dust, downsizing, donations and discards [day 269]

The Boyscouts are collecting food items in my neighborhood today to donate to our local food pantry, Frisco Family Services.  I want to help, but I just cleaned out my pantry a couple of weeks ago and drastically changed my shopping habits to not have too much extra food in the house.  I realized that I actually accomplished this when I had a friends kids over and I had to cook for 5 people.  Most of the things I had to cook would not feed 5 people.  As I was going through my pantry this morning, pulling out some things to donate, it hit me.

A flood of memories absorbed my thoughts as I reflected back to a few specific times when I was taught a lesson, yet I didn’t fully learn it until this morning.  My first big flashback was Hurricane Andrew.  I worked in Miami, and although my home in Ft. Lauderdale wasn’t hit, I knew many people that were homeless after the storm.  (It gave me a new appreciation for my one-way 62 mile commute to work)  My workplace was demolished.  The large retail company I worked for placed me in charge of coordinating relief efforts for their employees, which was approximately 150 families.  Other stores from all over Florida donated stuff, the company had it all sent to us in a semi truck.  As we opened it in anticipation of receiving some things that were desperately needed, that excitement turned into sadness as we saw the contents of the neatly stacked boxes from inside the truck.  It was filled with clothing discards, boxes stuffed with unorganized clothing chaos that looked as though it had been loaded into the boxes with a dump truck.  There was very little food or toiletries, the things that were really needed.

Next, were my thoughts of working in the FFS food pantry.  I enjoyed this time, and I learned a lot.  Although many people gave some great food items, at least once or twice a day we received the bags of very expired “I-finally-cleaned-out-my-pantry” food.  I saw food cans that had so much dust on them, we had to wipe it off to see the date stamp.  I worked there in 2010 and I saw a bag of food where most had expired in 1994.  These donations fill absolutely no need at the food pantry.  They cannot give out expired food.  When it gets close, or is only right after the expiration, they give it away on the free shelf, that requires no voucher, and is not applied toward their allotted amount.  I was afraid to ask what happens to the really old food like that, as I’m sure they have to throw it in the trash, but I just didn’t want to hear that answer.  Some things are better left unsaid.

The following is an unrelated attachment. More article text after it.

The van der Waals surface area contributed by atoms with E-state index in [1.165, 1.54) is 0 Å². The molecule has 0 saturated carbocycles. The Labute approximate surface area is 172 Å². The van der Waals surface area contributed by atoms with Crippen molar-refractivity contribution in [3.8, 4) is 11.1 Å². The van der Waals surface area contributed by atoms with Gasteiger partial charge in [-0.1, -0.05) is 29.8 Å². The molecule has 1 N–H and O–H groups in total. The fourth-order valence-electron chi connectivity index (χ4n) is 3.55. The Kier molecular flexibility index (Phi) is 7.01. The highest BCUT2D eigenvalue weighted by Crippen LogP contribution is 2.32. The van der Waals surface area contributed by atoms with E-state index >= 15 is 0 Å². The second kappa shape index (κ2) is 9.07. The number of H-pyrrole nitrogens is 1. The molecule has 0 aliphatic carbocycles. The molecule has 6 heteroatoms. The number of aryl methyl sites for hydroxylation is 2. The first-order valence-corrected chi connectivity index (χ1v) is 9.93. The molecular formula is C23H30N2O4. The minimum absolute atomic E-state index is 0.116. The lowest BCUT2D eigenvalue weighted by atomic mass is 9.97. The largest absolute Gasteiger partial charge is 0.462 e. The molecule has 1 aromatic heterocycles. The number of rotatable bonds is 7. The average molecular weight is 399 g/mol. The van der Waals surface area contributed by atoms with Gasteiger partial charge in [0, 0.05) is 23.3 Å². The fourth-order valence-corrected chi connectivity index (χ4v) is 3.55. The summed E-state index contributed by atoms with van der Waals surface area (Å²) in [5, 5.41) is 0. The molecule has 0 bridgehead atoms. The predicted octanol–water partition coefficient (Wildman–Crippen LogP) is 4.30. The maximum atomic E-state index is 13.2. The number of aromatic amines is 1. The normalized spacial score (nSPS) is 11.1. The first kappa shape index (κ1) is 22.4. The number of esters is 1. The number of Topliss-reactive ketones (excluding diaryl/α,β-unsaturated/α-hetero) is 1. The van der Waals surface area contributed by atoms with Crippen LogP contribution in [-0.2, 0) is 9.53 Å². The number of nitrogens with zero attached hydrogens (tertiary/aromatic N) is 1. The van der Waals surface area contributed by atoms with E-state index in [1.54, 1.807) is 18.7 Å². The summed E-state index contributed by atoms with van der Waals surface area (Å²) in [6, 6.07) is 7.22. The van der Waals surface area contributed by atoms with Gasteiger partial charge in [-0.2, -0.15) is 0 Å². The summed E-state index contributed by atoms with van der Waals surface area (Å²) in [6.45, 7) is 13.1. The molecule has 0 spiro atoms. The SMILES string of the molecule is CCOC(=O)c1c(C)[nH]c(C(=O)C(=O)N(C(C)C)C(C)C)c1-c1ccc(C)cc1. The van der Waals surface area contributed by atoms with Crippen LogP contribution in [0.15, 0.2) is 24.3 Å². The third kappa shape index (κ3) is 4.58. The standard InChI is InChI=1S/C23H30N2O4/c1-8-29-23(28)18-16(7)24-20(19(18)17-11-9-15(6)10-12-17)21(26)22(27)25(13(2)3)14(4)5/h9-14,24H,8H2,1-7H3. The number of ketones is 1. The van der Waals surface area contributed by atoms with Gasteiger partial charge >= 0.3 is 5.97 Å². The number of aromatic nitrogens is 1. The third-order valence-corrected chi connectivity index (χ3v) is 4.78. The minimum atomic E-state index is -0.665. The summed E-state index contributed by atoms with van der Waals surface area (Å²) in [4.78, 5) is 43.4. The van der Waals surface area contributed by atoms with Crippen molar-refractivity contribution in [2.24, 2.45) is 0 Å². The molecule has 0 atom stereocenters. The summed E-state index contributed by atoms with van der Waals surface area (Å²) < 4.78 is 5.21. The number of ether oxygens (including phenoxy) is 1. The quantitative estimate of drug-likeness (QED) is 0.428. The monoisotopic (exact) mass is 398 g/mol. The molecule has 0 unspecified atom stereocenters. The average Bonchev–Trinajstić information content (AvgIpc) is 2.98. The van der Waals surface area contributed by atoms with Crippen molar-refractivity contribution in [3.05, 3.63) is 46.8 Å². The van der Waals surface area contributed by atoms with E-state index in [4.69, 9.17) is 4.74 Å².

My last thought was how many times I might have donated expired food, feeling good that I’ve helped people in need, yet was basically making life difficult for the volunteers at the food pantry and never helping anyone.  I was helping with good intentions, as I think we all do, but I wasn’t doing it for the right reasons.  Helping people is not an opportunity to get rid of my expired, unwanted food or to get rid of clothing that’s hideously out of style.  Helping should be an opportunity to make a positive difference in someone’s life, filling a need they have at one of the lowest periods in their life, in many cases.  Yes, others can be blessed by us donating some things we don’t need or want any longer, however the thought process should be that of, “What if I was on the receiving end?  Would I like this or want this?  Would I need this?”  As my friend Amy just said, “Sometimes your trash can also be another person’s trash.”

I filled a bag this morning in a completely different way.  It has food that I like and bought for me and my family to eat.  It’s not expired, nor is it stuff I don’t like.  My minset is this, if I’ve been blessed enough that I can feed my family with no problem, I should pay it forward.  I can easily replace this food.  Every so often we have, and will do more often, shopped specifically for food and toiletries to donate.  I’ve done this in the past to teach my kids about helping people in need, and just how important it is to do it for the right reasons, so how did I miss all the lessons?  My bag of food for the Boyscouts is not a big one, but all of the items are current and mostly things I just shopped for last week.  Geez, how many other lessons have I chosen to ignore?  Maybe I should keep one, dusty, expired can of some sort of gross food so I don’t forget.


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